Jordan Tice’s Motivational Speakeasy is like nothing you’ve ever heard before. He is a musicians’ musician playing exactly as he pleases, and the end result is nothing short of remarkable.

What happens when you take a person who was raised in a bluegrass family and give him a degree in jazz and classical guitar? Jordan Tice, a musician’s musician, is what you get.

Jordan Tice grew up in Annapolis, Maryland where both of his parents played bluegrass. His mother played fiddle, and his dad played banjo, and they were involved with the local bluegrass scene.

Tice picked up the guitar early on listening and playing, jazz, blues and rock. He cites the Allman Brothers and Jimi Hendrix as two big influences.

“Bluegrass was something my parents did. It was not ‘cool,’ so I resisted it,” he said.

Eventually, Tice succumbed to the bluegrass bug-bite, and as he said, “I got way into it.”

In college, he studied classical and jazz guitar, along with classical composition. This is what makes Tice’s music a little unusual compared to the regular bluegrass you normally hear.

After studying a diverse variety of music, the musician moved to Boston and started playing bluegrass professionally where he met many talented musicians, including the members of his band, Hawktail.

The string quartet with which he plays, Hawktail, is even more unique as it combines a classical, yet progressive, melody where the listener is not sure if they are hearing a traditional Baroque-styled song or something so new, there isn’t even a label for it yet.

“When I first got into playing bluegrass, the part that I really, really liked was the instrumental part of it,” Tice said.

He was inspired by the likes of Béla Fleck, Edgar Meyer, Tony Rice and Chris Thile, to name a few. His first three records were original instrumental music.

“I started writing instrumental music shortly after I started playing. I would come up with little ditties and try to turn it into little pieces. I had this four-track tape recorder that I started throwing things down on. The [composing] is equally important to me as the playing,” he said.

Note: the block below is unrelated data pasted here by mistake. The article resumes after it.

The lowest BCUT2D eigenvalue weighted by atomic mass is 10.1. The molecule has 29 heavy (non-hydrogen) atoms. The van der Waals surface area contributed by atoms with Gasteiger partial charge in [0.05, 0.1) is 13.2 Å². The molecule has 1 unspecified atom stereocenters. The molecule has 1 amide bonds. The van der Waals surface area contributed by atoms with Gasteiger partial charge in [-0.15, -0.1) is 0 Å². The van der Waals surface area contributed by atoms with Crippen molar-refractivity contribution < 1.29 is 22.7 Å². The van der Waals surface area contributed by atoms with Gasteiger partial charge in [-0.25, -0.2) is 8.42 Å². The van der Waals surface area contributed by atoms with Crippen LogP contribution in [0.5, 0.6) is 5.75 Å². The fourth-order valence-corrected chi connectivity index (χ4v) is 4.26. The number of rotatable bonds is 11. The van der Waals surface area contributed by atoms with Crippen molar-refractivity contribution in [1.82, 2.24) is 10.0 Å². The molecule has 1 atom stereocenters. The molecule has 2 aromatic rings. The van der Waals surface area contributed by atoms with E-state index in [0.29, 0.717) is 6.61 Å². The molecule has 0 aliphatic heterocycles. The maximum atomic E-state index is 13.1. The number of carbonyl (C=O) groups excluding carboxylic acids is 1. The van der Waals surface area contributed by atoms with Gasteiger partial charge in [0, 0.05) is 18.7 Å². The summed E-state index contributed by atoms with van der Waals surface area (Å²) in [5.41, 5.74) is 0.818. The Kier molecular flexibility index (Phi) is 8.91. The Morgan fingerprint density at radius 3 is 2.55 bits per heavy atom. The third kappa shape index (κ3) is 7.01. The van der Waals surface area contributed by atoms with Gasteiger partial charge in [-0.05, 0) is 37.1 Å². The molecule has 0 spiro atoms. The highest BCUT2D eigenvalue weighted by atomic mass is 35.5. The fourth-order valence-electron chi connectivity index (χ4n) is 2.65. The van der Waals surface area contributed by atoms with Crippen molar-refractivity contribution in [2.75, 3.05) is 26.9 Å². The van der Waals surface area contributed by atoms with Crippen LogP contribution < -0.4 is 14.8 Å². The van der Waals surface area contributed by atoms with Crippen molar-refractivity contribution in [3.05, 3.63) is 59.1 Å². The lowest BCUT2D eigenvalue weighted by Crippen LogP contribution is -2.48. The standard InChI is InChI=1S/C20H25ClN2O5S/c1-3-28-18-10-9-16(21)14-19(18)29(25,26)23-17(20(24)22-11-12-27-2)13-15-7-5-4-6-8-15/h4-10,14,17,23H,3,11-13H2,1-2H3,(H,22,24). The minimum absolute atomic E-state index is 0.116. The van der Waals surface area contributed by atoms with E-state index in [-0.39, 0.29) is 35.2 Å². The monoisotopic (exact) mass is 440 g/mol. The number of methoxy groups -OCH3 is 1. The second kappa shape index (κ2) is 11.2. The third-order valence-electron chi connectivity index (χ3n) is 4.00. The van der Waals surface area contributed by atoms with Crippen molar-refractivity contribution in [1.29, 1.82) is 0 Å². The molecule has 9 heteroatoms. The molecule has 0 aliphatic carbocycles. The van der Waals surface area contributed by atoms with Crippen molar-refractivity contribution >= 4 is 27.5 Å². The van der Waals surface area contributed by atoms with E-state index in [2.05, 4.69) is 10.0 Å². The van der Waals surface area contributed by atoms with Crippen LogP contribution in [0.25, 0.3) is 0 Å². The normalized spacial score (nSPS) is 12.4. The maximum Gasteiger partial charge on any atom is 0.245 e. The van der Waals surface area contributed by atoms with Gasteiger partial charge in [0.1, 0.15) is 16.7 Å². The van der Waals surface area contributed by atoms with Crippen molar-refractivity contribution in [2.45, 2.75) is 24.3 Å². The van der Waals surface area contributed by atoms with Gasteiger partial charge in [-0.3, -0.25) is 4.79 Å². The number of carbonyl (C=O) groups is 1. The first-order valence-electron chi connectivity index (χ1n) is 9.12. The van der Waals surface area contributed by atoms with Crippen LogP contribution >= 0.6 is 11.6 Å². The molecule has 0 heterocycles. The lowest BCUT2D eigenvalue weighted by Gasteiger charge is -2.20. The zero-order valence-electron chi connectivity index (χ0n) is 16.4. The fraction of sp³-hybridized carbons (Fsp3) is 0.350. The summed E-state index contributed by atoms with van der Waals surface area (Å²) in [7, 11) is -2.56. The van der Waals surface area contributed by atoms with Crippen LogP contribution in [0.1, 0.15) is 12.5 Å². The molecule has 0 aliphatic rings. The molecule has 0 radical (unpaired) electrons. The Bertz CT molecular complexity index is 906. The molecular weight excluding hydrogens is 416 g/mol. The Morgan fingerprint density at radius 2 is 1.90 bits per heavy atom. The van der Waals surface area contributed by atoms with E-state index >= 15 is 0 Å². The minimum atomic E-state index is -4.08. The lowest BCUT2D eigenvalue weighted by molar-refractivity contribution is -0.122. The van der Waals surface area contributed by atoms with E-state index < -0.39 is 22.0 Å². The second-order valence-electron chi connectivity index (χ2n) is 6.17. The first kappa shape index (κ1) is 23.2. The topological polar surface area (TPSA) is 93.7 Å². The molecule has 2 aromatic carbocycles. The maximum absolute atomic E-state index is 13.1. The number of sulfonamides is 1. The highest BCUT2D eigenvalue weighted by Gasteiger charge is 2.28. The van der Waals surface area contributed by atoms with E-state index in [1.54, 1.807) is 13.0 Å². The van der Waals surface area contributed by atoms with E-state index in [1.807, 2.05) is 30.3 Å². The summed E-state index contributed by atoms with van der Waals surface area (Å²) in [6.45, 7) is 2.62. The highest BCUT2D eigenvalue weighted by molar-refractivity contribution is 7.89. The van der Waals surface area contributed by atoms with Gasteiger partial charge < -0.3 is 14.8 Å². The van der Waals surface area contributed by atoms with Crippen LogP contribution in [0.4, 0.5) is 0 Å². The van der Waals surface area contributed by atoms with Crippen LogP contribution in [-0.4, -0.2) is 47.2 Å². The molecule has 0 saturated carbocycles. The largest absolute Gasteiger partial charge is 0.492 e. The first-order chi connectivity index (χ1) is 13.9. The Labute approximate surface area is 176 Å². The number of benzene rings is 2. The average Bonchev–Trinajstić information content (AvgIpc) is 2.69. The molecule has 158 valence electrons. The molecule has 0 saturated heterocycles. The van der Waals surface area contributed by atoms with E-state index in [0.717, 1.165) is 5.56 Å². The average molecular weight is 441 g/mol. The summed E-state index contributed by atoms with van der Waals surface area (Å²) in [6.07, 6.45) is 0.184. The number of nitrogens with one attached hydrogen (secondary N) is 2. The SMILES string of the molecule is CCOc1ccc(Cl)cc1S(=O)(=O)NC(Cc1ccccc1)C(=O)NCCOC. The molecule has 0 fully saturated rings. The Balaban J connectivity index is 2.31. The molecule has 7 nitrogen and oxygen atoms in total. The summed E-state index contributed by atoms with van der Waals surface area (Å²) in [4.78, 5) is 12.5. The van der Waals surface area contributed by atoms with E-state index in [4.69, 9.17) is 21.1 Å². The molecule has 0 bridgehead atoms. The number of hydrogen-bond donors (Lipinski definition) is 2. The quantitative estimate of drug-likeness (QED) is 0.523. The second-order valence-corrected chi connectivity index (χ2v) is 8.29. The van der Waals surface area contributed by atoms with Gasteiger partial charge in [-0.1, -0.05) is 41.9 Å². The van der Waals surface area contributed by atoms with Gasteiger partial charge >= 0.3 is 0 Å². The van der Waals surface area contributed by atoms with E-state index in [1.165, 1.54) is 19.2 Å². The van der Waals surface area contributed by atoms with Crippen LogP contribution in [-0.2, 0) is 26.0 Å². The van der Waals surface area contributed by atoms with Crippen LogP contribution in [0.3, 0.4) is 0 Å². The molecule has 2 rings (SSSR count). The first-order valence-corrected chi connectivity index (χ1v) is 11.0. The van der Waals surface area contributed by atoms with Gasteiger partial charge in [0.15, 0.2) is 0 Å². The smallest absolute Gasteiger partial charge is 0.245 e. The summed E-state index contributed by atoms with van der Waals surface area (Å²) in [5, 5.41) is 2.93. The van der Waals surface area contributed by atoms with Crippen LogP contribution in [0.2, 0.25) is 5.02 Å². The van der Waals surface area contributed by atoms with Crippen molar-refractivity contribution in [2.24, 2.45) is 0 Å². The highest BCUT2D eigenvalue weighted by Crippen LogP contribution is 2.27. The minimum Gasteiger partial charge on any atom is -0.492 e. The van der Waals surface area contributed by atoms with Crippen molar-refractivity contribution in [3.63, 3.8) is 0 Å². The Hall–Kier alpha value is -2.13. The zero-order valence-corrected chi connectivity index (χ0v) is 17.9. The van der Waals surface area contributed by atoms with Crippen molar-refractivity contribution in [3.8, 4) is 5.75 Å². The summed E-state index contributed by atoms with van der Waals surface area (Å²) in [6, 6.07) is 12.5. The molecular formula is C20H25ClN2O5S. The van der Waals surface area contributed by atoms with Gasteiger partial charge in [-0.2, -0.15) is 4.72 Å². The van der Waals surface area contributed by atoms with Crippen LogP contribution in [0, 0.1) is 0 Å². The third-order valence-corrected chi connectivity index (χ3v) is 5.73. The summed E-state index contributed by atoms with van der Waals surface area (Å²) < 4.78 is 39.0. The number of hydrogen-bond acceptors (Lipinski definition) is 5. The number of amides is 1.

After playing in Boston, Tice moved to New York City, where he performed within its bluegrass scene.

In 2012, Steve Martin composed five bluegrass songs to help celebrate the 50th-anniversary season of free Shakespeare in the Park. He persuaded progressive bluegrass master Tony Trischka to lead a small band onstage that includes banjo, fiddle, bass guitar and a guitar. Jordan Tice was the guitar player at this historic event.

Tice moved to Nashville in early 2015. Inspired by Nashville’s songwriting sensibility, the longtime composer wrote his first songs with words once he arrived.

His first bluegrass record with words was Horse County, which was well received. “The 11 tracks [six songs and five instrumentals] combine many American folk music conventions with Jordan’s eccentric harmonic, melodic and lyrical sense,” Passim said. “The songs seem to be written by someone who has been at it their whole life and each one explodes with craft, color and personality.”

Now having released his second lyrical record, Motivational Speakeasy, is a solo affair, just Tice and his beloved and well-worn Collings guitar. It is not necessarily bluegrass like Horse Country was. The fingerpicking showcases Tice’s remarkable instrumental skill, and his guitar work is as crisp and intricate as ever, informed by everything from classical ragtime to psychedelic newgrass. Although he had performed this type of music before he had never created an album with it.

The words on Motivational Speakeasy songs are “chattery” as Tice describes. Old Woody Gutherie (This Land is Your Land), older Bob Dylan and John Hartford are examples he cites as big influences.

I found two songs from Motivational Speakeasy that were released on YouTube, “Walking’” and "Bad Little Idea." I wanted to know if the clever lyrics from “Bad Little Idea” were based on personal experience.

“It’s based on personal experience a little bit, that scenario where you fall in love with someone even though you know it’s a bad idea,” Tice said. “You know, it’s not going to work out, but you do it anyway.”

For the most part, the lyrics in the songs that he writes are an extension of his life. The whole record is personal.

Tice has an eclectic group of followers.

“All of my music doesn’t fit squarely into one world. Some bluegrass people like it. Some country people like it. Some singer-songwriters like it,” he said.

That is exactly the way Tice wants it to be.

Like many other artists, Tice livestreams concerts during the COVID-19 pandemic. Not only that, he teaches guitar lessons via Zoom and works as a studio musician on other people’s records.

Eventually, the guitarist wants to do an album release tour for Motivational Speakeasy, where he plans to play at his favorite clubs.

“I love performing the songs live; it is the most fun part of all for me,” he said.

Additionally, Hawktail will perform at festivals that were rescheduled for 2021.

You can learn more about Jordan Tice by following him on Instagram, Twitter, Facebook and YouTube.

Bethany Bowman is a freelance entertainment writer. Follow her blog and her on Instagram, Twitter and YouTube.

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